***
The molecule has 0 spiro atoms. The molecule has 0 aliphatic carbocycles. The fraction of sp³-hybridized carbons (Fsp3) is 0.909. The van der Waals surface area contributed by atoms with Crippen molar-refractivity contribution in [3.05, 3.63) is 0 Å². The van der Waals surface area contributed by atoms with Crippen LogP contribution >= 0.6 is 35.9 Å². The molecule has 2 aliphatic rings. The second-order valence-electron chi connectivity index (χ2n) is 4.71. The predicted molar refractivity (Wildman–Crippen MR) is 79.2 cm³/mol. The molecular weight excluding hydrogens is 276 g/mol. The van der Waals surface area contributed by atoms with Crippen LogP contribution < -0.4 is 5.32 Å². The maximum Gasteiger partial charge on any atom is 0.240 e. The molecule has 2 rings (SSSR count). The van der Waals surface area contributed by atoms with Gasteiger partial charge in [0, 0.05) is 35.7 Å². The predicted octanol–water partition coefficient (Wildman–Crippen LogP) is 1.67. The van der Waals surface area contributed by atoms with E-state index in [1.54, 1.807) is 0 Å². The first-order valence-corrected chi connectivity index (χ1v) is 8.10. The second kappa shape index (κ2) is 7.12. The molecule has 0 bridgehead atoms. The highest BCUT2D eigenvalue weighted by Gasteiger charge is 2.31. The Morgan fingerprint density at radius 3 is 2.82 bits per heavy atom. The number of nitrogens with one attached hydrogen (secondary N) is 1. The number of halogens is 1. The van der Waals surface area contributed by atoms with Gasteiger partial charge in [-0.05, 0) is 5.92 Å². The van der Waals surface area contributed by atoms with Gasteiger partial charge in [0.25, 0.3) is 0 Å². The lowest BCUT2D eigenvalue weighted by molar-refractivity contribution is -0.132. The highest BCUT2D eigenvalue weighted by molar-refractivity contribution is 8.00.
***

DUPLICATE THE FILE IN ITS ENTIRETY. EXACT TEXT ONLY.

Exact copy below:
The molecule has 0 spiro atoms. The molecule has 0 aliphatic carbocycles. The fraction of sp³-hybridized carbons (Fsp3) is 0.909. The van der Waals surface area contributed by atoms with Crippen molar-refractivity contribution in [3.05, 3.63) is 0 Å². The van der Waals surface area contributed by atoms with Crippen LogP contribution >= 0.6 is 35.9 Å². The molecule has 2 aliphatic rings. The second-order valence-electron chi connectivity index (χ2n) is 4.71. The predicted molar refractivity (Wildman–Crippen MR) is 79.2 cm³/mol. The molecular weight excluding hydrogens is 276 g/mol. The van der Waals surface area contributed by atoms with Crippen LogP contribution < -0.4 is 5.32 Å². The maximum Gasteiger partial charge on any atom is 0.240 e. The molecule has 2 rings (SSSR count). The van der Waals surface area contributed by atoms with Gasteiger partial charge in [0, 0.05) is 35.7 Å². The predicted octanol–water partition coefficient (Wildman–Crippen LogP) is 1.67. The van der Waals surface area contributed by atoms with E-state index in [1.54, 1.807) is 0 Å². The first-order valence-corrected chi connectivity index (χ1v) is 8.10. The second kappa shape index (κ2) is 7.12. The molecule has 0 bridgehead atoms. The highest BCUT2D eigenvalue weighted by Gasteiger charge is 2.31. The Morgan fingerprint density at radius 3 is 2.82 bits per heavy atom. The number of nitrogens with one attached hydrogen (secondary N) is 1. The number of halogens is 1. The van der Waals surface area contributed by atoms with Gasteiger partial charge in [-0.05, 0) is 5.92 Å². The van der Waals surface area contributed by atoms with Gasteiger partial charge in [0.25, 0.3) is 0 Å². The lowest BCUT2D eigenvalue weighted by molar-refractivity contribution is -0.132. The highest BCUT2D eigenvalue weighted by molar-refractivity contribution is 8.00.